- Relevant State and Territory laws
- The Attorney-General’s Department
When is FDR mandatory?
FDR must be attended before applying for a Court Order in relation to a child, unless an exemption applies. If you want to apply to the Court for an order in relation to a child you will need to obtain a Section 60i Certificate (S60i Certificate) from an FDRP before applying, unless an exemption applies. You will need to speak to a lawyer to about whether an exemption applies to you.
A Court may consider the type of S60i Certificate you are issued when deciding whether to make an order referring you back to FDR or to award costs against a party.
What happens in the pre-mediation session?
In the private pre-mediation session, the mediator will meet with you to explain the mediation process, find out if your dispute is suitable for mediation and make sure you are prepared and ready to participate. During the pre-mediation session, you and the mediator will:
- Discuss your situation and what you would like to achieve in mediation.
- Talk about the mediation process so that you can make an informed decision to participate or not.
- Talk about the history of your dispute and identify any risks associated with meeting with the other person.
- Find out if there are any Court Orders or other legal proceedings in place that are relevant to the mediation.
- Ensure that all parties can make decisions freely and willing to participate in the mediation process voluntarily.
- Discuss any additional information or advice that may be beneficial to acquire before the mediation e.g. legal, financial, notes or documents.
- Make sure that you are prepared and ready to participate in mediation.
Pre-Mediation sessions typically last around an hour and are private and confidential.
What happens in the safety screening session?
Safety screening sessions are required for all FDR mediations, including FDR Parenting and FDR Property and form part of your pre-mediation session.
In the private safety screening session, the mediator will meet with you and together work through a safety screening procedure / questionnaire. During the safety screening session, you and the mediator will work through the questionnaire discussing your situation to ascertain:
- Your safety
- The safety of the other party
- The safety of others involved including any children
Safety screening sessions typically last around an hour and are private and confidential.
What else do I need to know about mediation?
The key things that make mediation unique and powerful are:
- Confidentiality: Mediation is a confidential process. That means that the mediator can only speak about your mediation to other people with your permission. It also means that the mediation parties can only talk about what they learn in mediation with their advisors or close support people. However, as previously mentioned, there are some exceptions to confidentiality.
- Ground rules: The discussion in mediation is to be respectful and without threats or abuse. This is facilitated by all parties agreeing to a set of ground rules about how you will treat each other in mediation. These ground rules will be maintained by the mediator.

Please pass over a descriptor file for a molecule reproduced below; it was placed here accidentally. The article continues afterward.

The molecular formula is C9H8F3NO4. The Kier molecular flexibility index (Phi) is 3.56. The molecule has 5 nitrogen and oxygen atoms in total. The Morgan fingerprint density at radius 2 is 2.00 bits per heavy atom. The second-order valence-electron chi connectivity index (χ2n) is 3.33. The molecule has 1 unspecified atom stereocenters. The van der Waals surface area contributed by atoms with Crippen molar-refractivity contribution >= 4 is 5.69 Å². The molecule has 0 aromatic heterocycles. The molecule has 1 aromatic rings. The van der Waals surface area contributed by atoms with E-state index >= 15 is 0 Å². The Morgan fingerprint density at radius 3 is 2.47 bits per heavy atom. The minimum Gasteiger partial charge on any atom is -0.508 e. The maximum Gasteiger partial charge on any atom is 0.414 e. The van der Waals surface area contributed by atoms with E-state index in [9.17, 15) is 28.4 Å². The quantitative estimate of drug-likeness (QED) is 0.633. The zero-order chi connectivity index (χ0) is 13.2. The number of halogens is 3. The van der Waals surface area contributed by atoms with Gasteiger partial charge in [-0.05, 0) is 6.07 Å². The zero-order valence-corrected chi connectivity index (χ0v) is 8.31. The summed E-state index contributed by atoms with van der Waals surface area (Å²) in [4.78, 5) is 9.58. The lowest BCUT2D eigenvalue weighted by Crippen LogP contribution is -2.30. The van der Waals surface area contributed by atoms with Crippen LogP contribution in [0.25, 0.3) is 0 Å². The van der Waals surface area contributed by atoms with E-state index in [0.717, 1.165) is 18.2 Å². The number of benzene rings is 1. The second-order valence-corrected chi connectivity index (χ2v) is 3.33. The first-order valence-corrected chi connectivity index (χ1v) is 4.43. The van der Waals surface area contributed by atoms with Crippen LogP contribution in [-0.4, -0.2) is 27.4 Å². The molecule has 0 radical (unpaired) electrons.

- Neutrality of Mediators: The mediator is a neutral and impartial third party. This means that they do not get a benefit from a specific outcome of the dispute or have/show a preference or bias towards any party to the mediation. The mediator must disclose and discuss with you any real or potential conflict of interests that they become aware of and you should immediately raise any concerns you have if you become aware of any.
- Mediators do not provide legal and other advice: The mediator’s role is to assist you to reach an informed and voluntary agreement. The mediator will not provide legal, other advice or judgement. The mediator may assist, in a non-advisory manner, with making an informed decision or may suggest/refer you to independent advice or counsel.
- Inadmissibility: Information shared and the things discussed and considered in mediation are not admissible as evidence in Court. That means you can consider your options without fear that you are going to be forced to do something you haven’t fully agreed to.
- Agreements: Agreements reached in mediation are done so freely. If this is not the case, then ask to speak privately with the mediator and share your concerns with them. If the agreement is written, signed and dated it will have some legal weight and be able to be admitted as evidence in Court. It will be up to the Magistrate or Judge to decide if they will order that you follow the agreement reached.
- Parenting Plans: Agreements about any aspect of the care, welfare or development of a child or any other aspect of parental responsibility for a child that are signed and dated by the parents or carers are called Parenting Plans. Unless a Court Order says that it can only be replaced by another Court Order then a Parenting Plan can replace a Court Order allowing you to reach an agreement to replace the terms of a Court Order that no longer work for your family. A Parenting Plan is not legally enforceable but the Court must consider it if you do apply to the Court for new orders.
How do I proceed from here?
You can book in for your pre-mediation intake session by contacting us on (08) 6381 9444 or by emailing email@example.com. Please be aware, that if you engage us to provide family mediation or family conflict services, we are conflicted out of representing you client for the purpose of giving you legal advice.